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ENTERTAINMENT
November 1, 2004 | Steve Baltin, Special to The Times
A near-capacity crowd of more than 15,000 people who jammed the L.A. Sports Arena on Saturday for the seventh annual Monster Massive provided both the best and most frustrating aspects of L.A.'s biggest gathering of ghouls and grooves. The throng provided an impressive moment as German trance DJ Paul Van Dyk took the stage at 2:15 Sunday morning for his headlining appearance.
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SPORTS
September 27, 1986 | Gerry Price
Rio Mesa tailback Manuel Sanchez swept around the right end for a 13-yard touchdown early in the first quarter, 7 plays after Chris Davidson returned the opening kickoff 45 yards into Royal territory. . . . The Spartans upped their lead to 9-0 when Royal quarterback Shaun Christensen's lateral bounced away from halfback Ralph Blanks and out of the end zone. . . . Christensen cut the lead to 9-7 with a 10-yard pass to Roger Green. . . .
ENTERTAINMENT
November 3, 2003 | Steve Baltin, Special to The Times
The biggest beneficiary of Friday's Halloween downpour? Possibly London techno DJ Billy Nasty, who had the good fortune of being on the main stage during the sixth annual Monster Massive dance-music gathering when the rain started coming down hard around 10 p.m. With organizers scrambling to reconfigure the setup at the Sports Arena and move the outdoor stages into sheltered areas, Nasty found himself spinning before an Oakenfold-sized crowd that turned the floor of the Sports Arena into L.A.'
NEWS
March 6, 2003 | Dennis Romero, Special to The Times
Glow sticks streak in psychedelic circles as this historically gay venue hosts a predominantly straight Asian American crowd. Ravers bounce and go-go girls in pigtails, hot pants and perilously high platform boots shake it as a white female DJ spins bootylicious break beats atop a roped-off stage. A sign states, "authorized personnel only," and if that's not anti-rave enough, there's a VIP room with champagne and a buffet.
CALIFORNIA | LOCAL
October 11, 1995 | DAVID E. BRADY, TIMES STAFF WRITER
They were ugly incidents all too common in contemporary Los Angeles--a woman crying out for help during a rape, a drunk driver swerving dangerously across a freeway at 90 m.p.h., and a pair of crooks fleeing a bank they'd just robbed. But for 11 San Fernando and Santa Clarita valley residents, they were heart-stopping moments in which outrage turned to action. On Tuesday, at a luncheon at the Porter Valley Country Club, Los Angeles Dist. Atty.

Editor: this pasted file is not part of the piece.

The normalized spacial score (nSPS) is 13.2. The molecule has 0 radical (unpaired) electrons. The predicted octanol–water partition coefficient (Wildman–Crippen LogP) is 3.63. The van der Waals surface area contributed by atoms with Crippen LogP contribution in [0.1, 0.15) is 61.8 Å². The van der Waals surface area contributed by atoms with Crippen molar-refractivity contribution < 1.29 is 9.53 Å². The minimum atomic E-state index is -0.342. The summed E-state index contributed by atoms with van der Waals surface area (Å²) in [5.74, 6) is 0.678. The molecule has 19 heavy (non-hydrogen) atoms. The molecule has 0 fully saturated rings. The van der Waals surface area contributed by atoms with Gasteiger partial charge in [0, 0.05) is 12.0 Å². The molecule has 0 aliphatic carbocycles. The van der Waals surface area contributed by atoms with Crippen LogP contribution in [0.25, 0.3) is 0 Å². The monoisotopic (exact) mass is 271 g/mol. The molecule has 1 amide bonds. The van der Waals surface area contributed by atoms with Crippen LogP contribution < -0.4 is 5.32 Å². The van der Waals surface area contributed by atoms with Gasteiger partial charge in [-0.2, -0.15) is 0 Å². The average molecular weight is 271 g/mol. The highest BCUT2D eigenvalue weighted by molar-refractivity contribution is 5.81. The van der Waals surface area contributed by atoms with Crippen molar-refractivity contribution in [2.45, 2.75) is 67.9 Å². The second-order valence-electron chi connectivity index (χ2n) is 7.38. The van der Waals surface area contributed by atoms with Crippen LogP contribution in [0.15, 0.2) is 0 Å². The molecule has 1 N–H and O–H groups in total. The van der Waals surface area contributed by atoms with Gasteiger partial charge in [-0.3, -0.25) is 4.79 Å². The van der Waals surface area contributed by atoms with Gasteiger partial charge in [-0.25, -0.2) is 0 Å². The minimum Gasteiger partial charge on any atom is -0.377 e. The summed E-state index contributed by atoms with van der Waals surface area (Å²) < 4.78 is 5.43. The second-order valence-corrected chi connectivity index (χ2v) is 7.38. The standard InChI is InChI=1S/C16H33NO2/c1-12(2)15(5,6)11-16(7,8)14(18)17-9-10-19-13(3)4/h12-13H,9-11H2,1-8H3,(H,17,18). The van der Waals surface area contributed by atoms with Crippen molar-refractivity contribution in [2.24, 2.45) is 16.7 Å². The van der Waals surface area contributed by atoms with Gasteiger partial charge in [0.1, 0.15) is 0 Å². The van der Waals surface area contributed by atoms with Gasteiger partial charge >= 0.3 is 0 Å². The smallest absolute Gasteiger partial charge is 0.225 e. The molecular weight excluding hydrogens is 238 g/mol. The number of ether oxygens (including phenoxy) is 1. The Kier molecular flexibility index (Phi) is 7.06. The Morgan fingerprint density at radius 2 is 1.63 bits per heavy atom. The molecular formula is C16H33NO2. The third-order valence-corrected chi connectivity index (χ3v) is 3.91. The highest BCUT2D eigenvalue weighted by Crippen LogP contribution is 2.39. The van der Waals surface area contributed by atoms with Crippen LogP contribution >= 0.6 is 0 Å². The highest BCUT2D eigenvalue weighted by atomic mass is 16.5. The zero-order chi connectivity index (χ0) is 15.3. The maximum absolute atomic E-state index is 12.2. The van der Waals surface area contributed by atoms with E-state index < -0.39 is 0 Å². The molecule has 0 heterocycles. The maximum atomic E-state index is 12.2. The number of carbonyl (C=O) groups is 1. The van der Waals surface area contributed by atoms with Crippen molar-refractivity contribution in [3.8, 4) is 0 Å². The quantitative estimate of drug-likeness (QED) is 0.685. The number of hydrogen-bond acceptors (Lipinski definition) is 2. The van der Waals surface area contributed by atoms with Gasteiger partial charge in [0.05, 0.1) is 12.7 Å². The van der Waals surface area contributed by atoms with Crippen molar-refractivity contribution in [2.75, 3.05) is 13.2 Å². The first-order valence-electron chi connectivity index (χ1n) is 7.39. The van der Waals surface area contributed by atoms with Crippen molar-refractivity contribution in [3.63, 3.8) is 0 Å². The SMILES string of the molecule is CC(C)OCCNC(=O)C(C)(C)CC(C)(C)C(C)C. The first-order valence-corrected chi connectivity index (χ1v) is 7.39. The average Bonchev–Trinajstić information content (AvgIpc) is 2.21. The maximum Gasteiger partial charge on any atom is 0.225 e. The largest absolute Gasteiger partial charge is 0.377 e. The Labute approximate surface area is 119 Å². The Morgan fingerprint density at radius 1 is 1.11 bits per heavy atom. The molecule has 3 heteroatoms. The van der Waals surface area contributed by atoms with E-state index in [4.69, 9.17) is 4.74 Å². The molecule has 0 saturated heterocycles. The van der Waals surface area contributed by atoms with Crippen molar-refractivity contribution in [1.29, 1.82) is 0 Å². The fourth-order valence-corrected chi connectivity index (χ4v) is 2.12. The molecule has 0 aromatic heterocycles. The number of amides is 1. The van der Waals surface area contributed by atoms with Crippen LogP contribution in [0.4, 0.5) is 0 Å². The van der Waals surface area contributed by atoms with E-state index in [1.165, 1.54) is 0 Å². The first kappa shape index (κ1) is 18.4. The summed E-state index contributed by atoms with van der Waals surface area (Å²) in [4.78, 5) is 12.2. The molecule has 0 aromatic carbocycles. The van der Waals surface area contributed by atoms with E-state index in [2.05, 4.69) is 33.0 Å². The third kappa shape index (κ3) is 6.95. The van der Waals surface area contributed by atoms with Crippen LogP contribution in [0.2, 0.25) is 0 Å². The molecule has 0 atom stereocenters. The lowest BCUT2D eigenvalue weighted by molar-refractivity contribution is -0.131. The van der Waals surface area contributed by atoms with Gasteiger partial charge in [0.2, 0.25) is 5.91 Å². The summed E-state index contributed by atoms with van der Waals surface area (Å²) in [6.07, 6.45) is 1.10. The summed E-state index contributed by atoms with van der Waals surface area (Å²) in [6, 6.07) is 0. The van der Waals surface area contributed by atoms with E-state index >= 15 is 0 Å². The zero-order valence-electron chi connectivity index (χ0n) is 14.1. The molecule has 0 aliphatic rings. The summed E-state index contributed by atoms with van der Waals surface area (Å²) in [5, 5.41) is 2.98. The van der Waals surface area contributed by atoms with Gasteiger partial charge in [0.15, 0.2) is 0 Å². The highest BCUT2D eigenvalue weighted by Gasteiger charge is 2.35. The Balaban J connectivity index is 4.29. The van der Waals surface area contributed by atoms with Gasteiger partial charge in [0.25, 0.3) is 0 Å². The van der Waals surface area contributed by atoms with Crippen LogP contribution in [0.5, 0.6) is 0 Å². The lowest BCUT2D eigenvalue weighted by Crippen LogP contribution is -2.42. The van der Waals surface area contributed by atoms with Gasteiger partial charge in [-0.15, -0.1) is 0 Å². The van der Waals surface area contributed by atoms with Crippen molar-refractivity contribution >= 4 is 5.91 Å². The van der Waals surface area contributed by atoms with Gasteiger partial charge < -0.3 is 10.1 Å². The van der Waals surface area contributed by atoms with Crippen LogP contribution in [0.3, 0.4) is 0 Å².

NEWS
April 24, 2003 | Steve Baltin, Special to The Times
It's 5 o'clock on a Sunday afternoon at Coachella, and more than a thousand fans are jamming a makeshift dance tent to see Paul Oakenfold, widely regarded as the most popular DJ in the world, in such an intimate setting. Oakenfold electrifies the crowd with a blistering trance mix of large synthesizer hooks, as well as Prince-like funk and goth-flavored world-music chants.
ENTERTAINMENT
April 28, 2003 | Steve Baltin, Special to The Times
From Christopher Lawrence to Masters at Work (the DJ team of Little Louie Vega and Kenny "Dope" Gonzalez), Day 1 of the Coachella festival's dance-music lineup was rich with memorable performances. However, the dance MVP was the fans. From early Saturday afternoon until the end of Roger Sanchez's set around midnight, dance enthusiasts filled the expansive Sahara tent with an electricity that never faded and often eclipsed the festival's two stages and two other tents. L.A.'
ENTERTAINMENT
April 12, 2001
Last year's inaugural Audiotistic festival drew a big crowd in San Bernardino for an ambitious blend of often segregated dance-minded subcultures. This year it moves to the Long Beach Convention Center for another round of mixing, in every sense of the word. Common and Jurassic 5 head the hip-hop contingent, while Roger Sanchez, Derrick Carter and LTJ Bukem are among the dance-music delegation. * Audiotistic, Long Beach Convention & Entertainment Center, 300 E. Ocean Blvd., Long Beach, 4 p.m.
NEWS
February 17, 2005 | Steve Baltin, Special to The Times
Strip MALLS are not cool. Oh, they might be notorious for hiding away some of the Southland's best sushi restaurants, but generally these homogenized plots of land are about as interesting as happy country music. But on a recent Tuesday, something is abuzz at a Newport Beach strip mall.
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